The Argus was equipped with torpedoes and depth sounders. As the crew commander on those flights, the decision to launch an attack, should theyencounter a submarine, rested with Dad. They were long flights. Once they reached “station,” the patrol time alone was twelve hours, and it took four hours to fly each way from Summerside. In sixteen days, Dad and his crew flew seven twenty-hour flights over the Atlantic with limited to no radio contact available.
The submarines had the advantage and could launch missiles in six minutes from the time the submarine surfaced. This was a time during which the possibility of a nuclear war was very real, and Dad carried with him the solitary and heavy weight of knowing an attack could lead to armed worldwide conflict. Fortunately, and to the relief of the world, the crisis was resolved and there never was a need to deploy weapons.
Life settled down and over several years Dad was transferred to Borden, Winnipeg, Edmonton and, finally, to the Department of National Defence in Ottawa. There, he was promoted to Lt. Colonel.
In the early 1980’s, Dad was immensely proud to pin Canadian Air Force pilot wings on his son Craig. Together they flew a Tracker out of Comox and that father-son flight was a moment Dad always remembered with great pride.
Following his retirement from the military, Dad became the Director for Recruiting and Selection for the Canadian Forces. He continued to servehis country well until he retired and moved to the Comox Valley with our Mom.
Dad loved nature and instilled that love in us. We have many wonderful memories of our time as children and then adults at the Camp; a cottagenear Woodstock, N.B., built by Dad’s grandfather and father. Dad loved those times there, as did his father. So did we. Dad took us out on the lake in a rowboat, showed us a secret path to a spring to get drinking water and taught us to appreciate the sounds of chickadees, bull frogs and loons. Those were magical days. The Camp is still a place that all our family treasures, as intended by the legacy passed on by Dad’s grandfather.
Dad was a quiet, thoughtful, modest man with a philosophical bent, but always had a wonderful dry sense of humour and wit. His superior intellect was evident when asked anything about history, philosophy, geography, sports, weather, or the politics of the day.
He was deeply devoted to Canada. After flying an Argus in an airshow during Canada’s centennial year, he was moved to tears with pride and emotion when the Anthem was played by a large orchestra led by thelegendary Howard Cable.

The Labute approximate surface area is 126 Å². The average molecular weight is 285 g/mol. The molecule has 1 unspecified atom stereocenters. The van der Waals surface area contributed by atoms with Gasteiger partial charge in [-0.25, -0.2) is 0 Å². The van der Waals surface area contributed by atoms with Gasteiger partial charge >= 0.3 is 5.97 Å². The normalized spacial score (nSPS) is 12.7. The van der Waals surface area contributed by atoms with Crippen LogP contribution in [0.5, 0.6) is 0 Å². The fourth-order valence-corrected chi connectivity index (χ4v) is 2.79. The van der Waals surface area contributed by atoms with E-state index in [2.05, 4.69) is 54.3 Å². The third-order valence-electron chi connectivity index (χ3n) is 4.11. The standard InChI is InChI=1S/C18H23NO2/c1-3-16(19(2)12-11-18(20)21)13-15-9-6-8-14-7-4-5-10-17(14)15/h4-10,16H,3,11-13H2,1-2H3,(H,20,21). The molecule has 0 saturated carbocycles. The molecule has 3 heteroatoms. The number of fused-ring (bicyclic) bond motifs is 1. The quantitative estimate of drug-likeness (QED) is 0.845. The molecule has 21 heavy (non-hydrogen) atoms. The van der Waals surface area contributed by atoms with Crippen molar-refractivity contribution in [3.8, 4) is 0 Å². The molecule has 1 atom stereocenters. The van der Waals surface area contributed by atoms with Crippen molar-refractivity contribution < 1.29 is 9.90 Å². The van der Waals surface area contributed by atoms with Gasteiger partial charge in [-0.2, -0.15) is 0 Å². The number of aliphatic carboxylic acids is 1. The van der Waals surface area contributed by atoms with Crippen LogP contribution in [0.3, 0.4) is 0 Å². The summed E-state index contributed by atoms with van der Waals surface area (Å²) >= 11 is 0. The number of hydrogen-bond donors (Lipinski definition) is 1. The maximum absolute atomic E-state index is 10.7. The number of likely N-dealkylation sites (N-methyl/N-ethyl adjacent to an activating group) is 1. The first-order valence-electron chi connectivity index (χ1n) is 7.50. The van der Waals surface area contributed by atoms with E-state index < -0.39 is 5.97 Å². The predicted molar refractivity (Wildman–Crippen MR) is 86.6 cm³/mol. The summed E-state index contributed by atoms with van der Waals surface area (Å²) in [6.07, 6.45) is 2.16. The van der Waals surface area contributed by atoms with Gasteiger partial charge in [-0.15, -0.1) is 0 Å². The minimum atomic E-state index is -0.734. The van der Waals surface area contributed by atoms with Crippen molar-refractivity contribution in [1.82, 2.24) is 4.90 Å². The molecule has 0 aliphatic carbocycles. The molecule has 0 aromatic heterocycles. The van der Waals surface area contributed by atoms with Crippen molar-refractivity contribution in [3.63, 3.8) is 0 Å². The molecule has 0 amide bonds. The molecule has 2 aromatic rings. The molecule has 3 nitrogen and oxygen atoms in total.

Dad always carried himself with dignity, particularly when wearing the uniform of the Canadian Armed Forces. His training as an officer and pilotincluded expectations about conduct and deportment. As an officer, hewas expected to wear a jacket when he left the Base in Claresholm. On one occasion, all the officers were told by the visiting Chief of Air Staff that they should always have $100 in their pockets which, at that time, was about one months’ pay. While the latter did not happen, Dad always conducted himself in the manner expected of an Officer and a Gentleman.
Dad wrote that looking back throughout his flying career, there were times when he faced the possibility of death and always believed that “some entity or power” looked after him.
That belief has carried him through challenging times and the RCAF motto aptly describes his courage as he prepared for his last flight in this life: Per Ardua Ad Astra. He exemplified this motto throughout his life, and we take strength in knowing that his last flight will take him to the stars where loved ones were there to greet him, and that we will be reunited again.
It is often said that life is too short. It really is, especially, as our Mom says, when you are at the short end.
Dad’s years with us have gone by too quickly, but we, his family and friends, are grateful for every moment with him. He was a remarkable man,and his legacy is his lasting impact on all our lives and his selfless contribution to his country.
Non Solum Ad Partem Ultra: We Part to Meet Again.